Broken City constantly tries to tell you how gritty and ‘real’ its story and characters are without actually putting in the work to develop these themes in a justifiable and meaningful way.’

If films such as Roland Emmerich’s “Godzilla” or Woody Allens “Manhattan” are love letters to New York, then Allen Hughes’ Broken City is a pointless letter that should never have been written, sent, delivered or read by anyone. But unfortunately this metaphorical letter has been sent, and during the 1 hour and 49 minutes that it takes to watch this film each of its story lines and characters outstay their welcome longer than the unwieldy metaphorical letter device that I have awkwardly used in the opening paragraph of this review.

Broken City is the first feature film directed by Allen Hughes without the collaboration of his brother Albert. The Hughes brothers are best known for their films “Dead Presidents”, “Menace II Society” and the poor adaptation of Alan Moore’s graphic novel “From Hell”. So with the exception of the latter I was expecting a competently made film at the very least. A reasonable expectation too considering the films cast which consists of Mark Wahlberg, Russell Crowe, Catherine Zeta Jones and Kyle Chandler to name but a few. But after 10 or 15 minutes of watching Broken City, one comes to the realisation that its all a bit of a mess. Sub plots and characters just disappear bafflingly throughout the course of the film while Hughes tries desperately to rein it all in with the precision and deft touch of a concert pianist playing buckaroo on a rainy Sunday morning in the 70’s whilst tranquilized.

The movie opens with NYPD detective Billy Taggart (Wahlberg) taking the law into his own hands and gunning down the lead suspect in a murder case that he is investigating. This case is particularly close to Taggarts heart as the victim was his girlfriends sister. But thanks to the intervention of New York city mayor Nicholas Hostetler (Russell Crowe), who has taken a shine to Taggarts brand of ruthless justice, he manages to avoid being convicted of this crime. Instead only losing his job. Now a private detective, the tables have turned and poor Taggart is again summoned to the mayors office , only now he must do a favour for the mayor. Hostetler is convinced that his wife Cathleen (Catherine Zeta Jones) is having an affair and wanting to avoid any scandals during the impending mayoral elections asks Taggart to investigate. Obviously there’s more to this case than meets the eye and things soon begin to spiral out of control for poor Taggart as twist after twist unfold gradually pointing towards corruption in the upper echelons of power in New York city.

You can’t make a good movie without a good screenplay, and nowhere is this adage more applicable than in Broken City. The dialogue between characters is so forced and vacuous that the actors, despite their genuine best intentions have nothing to work with in terms of convincing you that they are believable characters. That in itself would not be a huge problem if any of the characters were likable, but sadly this is not the case. The lead character Taggart persistently annoys throughout the course of the film, offering the viewer nothing to engage with and ultimately results in a protagonist that nobody could be bothered rooting for. For example, Taggart seems to take little interest in his girlfriend’s acting career until one poorly judged scene where he attends the premiere of her first film “ Kiss Of Life”. Taggart, who we know from the first act of the film is a recovering alcoholic, suddenly and unbelievably relapses after seeing her act in a sex scene in the movie and goes on an all night self destruct session stumbling around the streets of New York. Poor Taggart is drunkenly smashing stuff up all over the place until receiving a phone call summoning him to a crime scene where he arrives miraculously sober. Although separate to the main narrative of the film, this scene in particular highlights all of the failings of Broken City. Broken characters speaking broken dialogue amounts to nothing more than broken scenes in a broken movie. To take something as dramatically weighted as addiction and to then reduce it to nothing more than a half-assed underdeveloped character flaw is lazy film making. Broken City constantly tries to tell you how gritty and ‘real’ its story and characters are without actually putting in the work to develop these themes in a justifiable and meaningful way.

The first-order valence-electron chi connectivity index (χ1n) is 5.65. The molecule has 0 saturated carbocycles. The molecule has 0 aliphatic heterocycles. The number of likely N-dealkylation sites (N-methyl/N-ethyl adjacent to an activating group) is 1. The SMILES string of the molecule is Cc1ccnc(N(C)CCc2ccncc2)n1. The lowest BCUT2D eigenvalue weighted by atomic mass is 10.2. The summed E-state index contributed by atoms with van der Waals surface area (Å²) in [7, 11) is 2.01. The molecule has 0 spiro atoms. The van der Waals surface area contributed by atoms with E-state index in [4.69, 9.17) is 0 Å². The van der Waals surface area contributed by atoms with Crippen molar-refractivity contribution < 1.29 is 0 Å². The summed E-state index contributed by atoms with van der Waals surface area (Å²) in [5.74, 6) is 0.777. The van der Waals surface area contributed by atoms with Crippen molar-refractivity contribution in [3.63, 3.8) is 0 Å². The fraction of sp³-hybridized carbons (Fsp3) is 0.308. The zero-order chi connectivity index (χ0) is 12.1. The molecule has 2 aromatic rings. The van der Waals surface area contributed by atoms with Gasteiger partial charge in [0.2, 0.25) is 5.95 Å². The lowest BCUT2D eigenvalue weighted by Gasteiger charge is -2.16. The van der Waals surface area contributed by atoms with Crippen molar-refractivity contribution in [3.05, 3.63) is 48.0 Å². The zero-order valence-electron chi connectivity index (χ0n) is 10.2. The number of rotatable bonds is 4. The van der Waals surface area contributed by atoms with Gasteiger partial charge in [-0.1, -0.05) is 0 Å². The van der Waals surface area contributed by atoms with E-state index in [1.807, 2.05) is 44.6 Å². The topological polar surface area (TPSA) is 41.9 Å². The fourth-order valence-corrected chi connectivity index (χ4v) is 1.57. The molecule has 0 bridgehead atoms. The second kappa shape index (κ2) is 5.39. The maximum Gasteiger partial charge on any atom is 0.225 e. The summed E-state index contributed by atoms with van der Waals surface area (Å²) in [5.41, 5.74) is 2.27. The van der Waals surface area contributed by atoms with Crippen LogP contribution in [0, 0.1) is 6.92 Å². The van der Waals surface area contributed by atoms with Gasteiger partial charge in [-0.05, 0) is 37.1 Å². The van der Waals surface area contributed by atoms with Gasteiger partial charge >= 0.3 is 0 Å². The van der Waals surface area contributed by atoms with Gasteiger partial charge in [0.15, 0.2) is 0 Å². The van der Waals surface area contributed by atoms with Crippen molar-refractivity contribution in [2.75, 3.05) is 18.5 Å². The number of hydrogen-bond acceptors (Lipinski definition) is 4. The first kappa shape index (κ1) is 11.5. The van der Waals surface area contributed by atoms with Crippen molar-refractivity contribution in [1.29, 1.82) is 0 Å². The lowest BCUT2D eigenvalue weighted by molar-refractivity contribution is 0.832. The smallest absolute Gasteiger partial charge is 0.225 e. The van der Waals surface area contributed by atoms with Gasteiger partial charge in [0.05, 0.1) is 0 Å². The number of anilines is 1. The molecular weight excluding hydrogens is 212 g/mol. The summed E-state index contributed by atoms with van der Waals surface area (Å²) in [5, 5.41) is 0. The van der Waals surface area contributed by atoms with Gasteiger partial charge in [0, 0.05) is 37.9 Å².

There is also a slight homophobic undercurrent that runs through the film which similarly left me feeling quite cold about the whole thing. Although the homophobia is only implied in a few scenes throughout the movie, it is enough to make you question the motives of the director. Ultimately, the biggest villain in this 2 hour time apocalypse of a movie is the director himself. Nothing that has been attempted in this film ever works and you’ll spend most of your time in the cinema with your head buried in your hands waiting for this embarrassment to end. That is unless you decide not to go and see Broken City, which would be the decent thing to do for your aul mind. 

Fans of Wahlberg and Crowe will be disappointed here too, as neither of them have adequate dialogue to provide memorable performances. Although Crowe does try his best to inject some villainous fun into the film’s plot, it just isn’t enough to provide any memorable scenes that you would expect to take with you from a modern day crime noir thriller. In fact, all you will take with you after watching Broken City will be the lonely voice inside your head, like a ghost, whispering and lamenting the time passed and wasted.